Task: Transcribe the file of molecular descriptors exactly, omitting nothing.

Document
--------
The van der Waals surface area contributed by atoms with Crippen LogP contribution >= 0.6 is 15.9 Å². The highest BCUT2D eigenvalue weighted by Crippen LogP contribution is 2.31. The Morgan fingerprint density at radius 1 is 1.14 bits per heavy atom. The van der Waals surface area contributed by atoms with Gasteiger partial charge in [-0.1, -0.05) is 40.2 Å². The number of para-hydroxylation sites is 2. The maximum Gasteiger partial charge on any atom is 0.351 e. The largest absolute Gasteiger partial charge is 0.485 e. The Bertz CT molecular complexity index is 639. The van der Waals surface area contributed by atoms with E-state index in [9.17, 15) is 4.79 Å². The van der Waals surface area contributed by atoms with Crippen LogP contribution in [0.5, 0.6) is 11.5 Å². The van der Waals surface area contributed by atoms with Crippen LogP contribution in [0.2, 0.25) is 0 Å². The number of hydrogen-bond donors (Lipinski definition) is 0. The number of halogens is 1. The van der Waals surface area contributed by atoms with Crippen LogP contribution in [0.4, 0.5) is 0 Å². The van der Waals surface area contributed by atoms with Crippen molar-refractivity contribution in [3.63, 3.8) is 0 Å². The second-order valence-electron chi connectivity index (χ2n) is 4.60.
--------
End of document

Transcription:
The van der Waals surface area contributed by atoms with Crippen LogP contribution >= 0.6 is 15.9 Å². The highest BCUT2D eigenvalue weighted by Crippen LogP contribution is 2.31. The Morgan fingerprint density at radius 1 is 1.14 bits per heavy atom. The van der Waals surface area contributed by atoms with Gasteiger partial charge in [-0.1, -0.05) is 40.2 Å². The number of para-hydroxylation sites is 2. The maximum Gasteiger partial charge on any atom is 0.351 e. The largest absolute Gasteiger partial charge is 0.485 e. The Bertz CT molecular complexity index is 639. The van der Waals surface area contributed by atoms with E-state index in [9.17, 15) is 4.79 Å². The van der Waals surface area contributed by atoms with Crippen LogP contribution in [0.5, 0.6) is 11.5 Å². The van der Waals surface area contributed by atoms with Crippen LogP contribution in [0.2, 0.25) is 0 Å². The number of hydrogen-bond donors (Lipinski definition) is 0. The number of halogens is 1. The van der Waals surface area contributed by atoms with Crippen LogP contribution in [0.4, 0.5) is 0 Å². The van der Waals surface area contributed by atoms with Crippen molar-refractivity contribution in [3.63, 3.8) is 0 Å². The second-order valence-electron chi connectivity index (χ2n) is 4.60.